A 2013 study published in the Italian Dermatology Online Journal found that smokers are likely to start growing gray hair earlier than non-smokers. Results showed that those who light up experienced graying 2.5 times more likely compared to those who don’t – even before hitting 30. 
Similarly, a 2015 study published in the Journal of the American Academy of Dermatology associated premature greying in young men with smoking. 
Vitamin B12 deficiency is a prime suspect for gray hair. This is according to Dr. Karthik Krishnamurthy, Director of the Dermatology Center’s Cosmetic Clinic at Montefiore Medical Center in New York. 
So why not add foods rich in vitamins, nutrients, and antioxidants in your diet? Eat the likes of liver and carrots that fight toxin and keep you away from heart disease, cancer and yes – gray hair.
The jury’s still out on this one but stress may cause you to turn your tresses into Storm's.
While some dermatologists say stress doesn’t directly cause gray hair, it could either be a cause or an effect of something.
It could come from serious illness and treatment, like chemotherapy, or it could also be the cause of smoking and poor diet. 
We can’t avoid the inevitable. All of us will sooner or later encounter gray hair. But there are ways to hack it.
Here are three simple tips you can try doing today:
Because lack of antioxidants and vitamin B12 causes your crowning glory to go all gray, the best antidote is to eat more foods that are rich in them. Consume antioxidant-rich foods like fresh fruits, vegetables, fish and olive oil. Pack your diet with vitamin B-12 and D by eating lots of seafood, eggs, meats, milk, salmon, and cheese.
If you feel like you’re not getting enough to address the deficiencies, you could always go for supplements and multivitamins. VALI Hair Strong has the right combination of necessary minerals that work together to increase hair growth, volume, and natural shine.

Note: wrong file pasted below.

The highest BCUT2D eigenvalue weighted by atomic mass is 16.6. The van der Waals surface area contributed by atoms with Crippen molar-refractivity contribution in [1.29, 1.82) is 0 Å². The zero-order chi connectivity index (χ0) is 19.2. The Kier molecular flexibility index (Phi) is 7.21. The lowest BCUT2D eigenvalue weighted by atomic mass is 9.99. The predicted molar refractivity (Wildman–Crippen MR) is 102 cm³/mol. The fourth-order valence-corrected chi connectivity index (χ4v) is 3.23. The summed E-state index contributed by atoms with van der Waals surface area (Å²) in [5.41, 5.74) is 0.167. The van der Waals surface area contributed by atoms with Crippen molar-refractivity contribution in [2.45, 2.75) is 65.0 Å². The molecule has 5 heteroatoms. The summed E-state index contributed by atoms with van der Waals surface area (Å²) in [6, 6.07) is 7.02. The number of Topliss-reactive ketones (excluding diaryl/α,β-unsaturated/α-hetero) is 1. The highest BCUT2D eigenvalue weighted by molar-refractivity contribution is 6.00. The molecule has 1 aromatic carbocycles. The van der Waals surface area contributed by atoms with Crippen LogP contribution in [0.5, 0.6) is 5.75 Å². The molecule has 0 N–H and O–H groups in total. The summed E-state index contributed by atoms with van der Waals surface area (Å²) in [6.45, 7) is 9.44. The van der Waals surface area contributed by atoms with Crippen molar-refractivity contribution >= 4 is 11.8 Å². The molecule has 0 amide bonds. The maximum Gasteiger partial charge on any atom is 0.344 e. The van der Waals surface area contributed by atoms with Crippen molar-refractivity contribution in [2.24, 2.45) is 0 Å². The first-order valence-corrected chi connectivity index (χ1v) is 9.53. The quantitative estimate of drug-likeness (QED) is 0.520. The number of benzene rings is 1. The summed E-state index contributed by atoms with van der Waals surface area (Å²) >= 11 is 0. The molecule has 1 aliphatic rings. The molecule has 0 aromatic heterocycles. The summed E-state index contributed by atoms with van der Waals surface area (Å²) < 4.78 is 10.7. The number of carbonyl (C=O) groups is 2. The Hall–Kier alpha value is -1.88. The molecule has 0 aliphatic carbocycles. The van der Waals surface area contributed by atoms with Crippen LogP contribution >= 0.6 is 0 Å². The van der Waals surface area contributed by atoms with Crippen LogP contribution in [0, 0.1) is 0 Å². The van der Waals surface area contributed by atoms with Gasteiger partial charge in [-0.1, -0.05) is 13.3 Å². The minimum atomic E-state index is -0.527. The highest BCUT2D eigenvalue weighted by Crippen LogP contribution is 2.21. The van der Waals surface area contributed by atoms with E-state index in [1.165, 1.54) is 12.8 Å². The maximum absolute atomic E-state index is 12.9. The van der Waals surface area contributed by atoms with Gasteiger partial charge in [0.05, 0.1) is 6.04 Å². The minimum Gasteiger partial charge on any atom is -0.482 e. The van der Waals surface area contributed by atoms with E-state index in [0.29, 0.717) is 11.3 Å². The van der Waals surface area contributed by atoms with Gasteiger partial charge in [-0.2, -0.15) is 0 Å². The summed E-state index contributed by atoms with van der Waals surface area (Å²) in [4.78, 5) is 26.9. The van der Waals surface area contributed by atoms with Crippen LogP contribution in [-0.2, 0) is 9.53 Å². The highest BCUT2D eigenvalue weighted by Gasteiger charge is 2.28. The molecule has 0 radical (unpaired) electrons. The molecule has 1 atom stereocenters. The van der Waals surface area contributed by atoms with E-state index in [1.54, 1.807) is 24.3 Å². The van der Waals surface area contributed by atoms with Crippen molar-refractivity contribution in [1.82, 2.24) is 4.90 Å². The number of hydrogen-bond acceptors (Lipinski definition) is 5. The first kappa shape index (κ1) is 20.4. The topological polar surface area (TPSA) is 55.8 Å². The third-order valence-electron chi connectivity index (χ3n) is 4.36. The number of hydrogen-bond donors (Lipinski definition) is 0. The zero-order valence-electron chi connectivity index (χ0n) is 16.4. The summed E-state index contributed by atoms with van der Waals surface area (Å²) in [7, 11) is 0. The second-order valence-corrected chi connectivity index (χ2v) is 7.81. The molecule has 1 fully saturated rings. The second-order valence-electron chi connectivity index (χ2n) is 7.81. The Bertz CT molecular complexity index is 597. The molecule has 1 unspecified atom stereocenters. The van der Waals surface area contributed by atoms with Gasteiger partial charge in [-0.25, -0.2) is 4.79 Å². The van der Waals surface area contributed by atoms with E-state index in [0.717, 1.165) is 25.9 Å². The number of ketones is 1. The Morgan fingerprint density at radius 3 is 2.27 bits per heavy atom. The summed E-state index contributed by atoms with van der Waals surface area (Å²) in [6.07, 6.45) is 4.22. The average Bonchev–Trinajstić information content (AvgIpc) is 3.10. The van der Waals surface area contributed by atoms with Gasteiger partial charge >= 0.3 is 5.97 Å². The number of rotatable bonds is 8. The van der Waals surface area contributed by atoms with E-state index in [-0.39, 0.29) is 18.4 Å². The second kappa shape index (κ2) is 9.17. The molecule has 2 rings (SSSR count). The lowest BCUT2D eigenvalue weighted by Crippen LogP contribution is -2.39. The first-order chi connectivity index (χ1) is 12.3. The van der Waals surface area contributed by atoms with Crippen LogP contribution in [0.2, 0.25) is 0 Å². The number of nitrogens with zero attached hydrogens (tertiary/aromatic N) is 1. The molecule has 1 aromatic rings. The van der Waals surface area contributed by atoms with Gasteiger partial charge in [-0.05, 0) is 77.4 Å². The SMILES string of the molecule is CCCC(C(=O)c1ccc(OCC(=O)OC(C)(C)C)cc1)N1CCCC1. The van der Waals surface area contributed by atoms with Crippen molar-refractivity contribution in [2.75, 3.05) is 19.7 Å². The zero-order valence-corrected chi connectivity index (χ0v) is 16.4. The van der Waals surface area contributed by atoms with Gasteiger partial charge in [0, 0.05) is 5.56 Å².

Easier said than done, but the best time to quit your cigarettes is now. If less gray hair is motivation enough, ditch that pack and go for a healthier lifestyle!
Stress doesn’t just cause gray hair, it also leads to hair loss!
If you’re not sure if you’re just having one of those days or already have too much on your plate, then here are signs that you’re going through a lot of stress.
And when you feel like stress is too much to handle, try these simple hacks:
You can always embrace the gray look! So don't panic, never stress, and eat right. You'll be fine!
by Tina Sendin March 16, 2021
If you want to know more about natural ways to balance your hormones, this article is for you. We cover three herbal ingredients in supplements that are believed to increase hormones and address your menopausal symptoms.
by Tina Sendin March 02, 2021
Women nearing their mid-40s are most likely aware of one imminent thing: menopause. Some have a tough time because of symptoms (read: hot flushes, heavier or lighter period, mood swings).
But while these symptoms may sound unpleasant, good news is that they’re highly treatable through medications, therapies, home remedies, and lifestyle changes.
by Tina Sendin February 04, 2021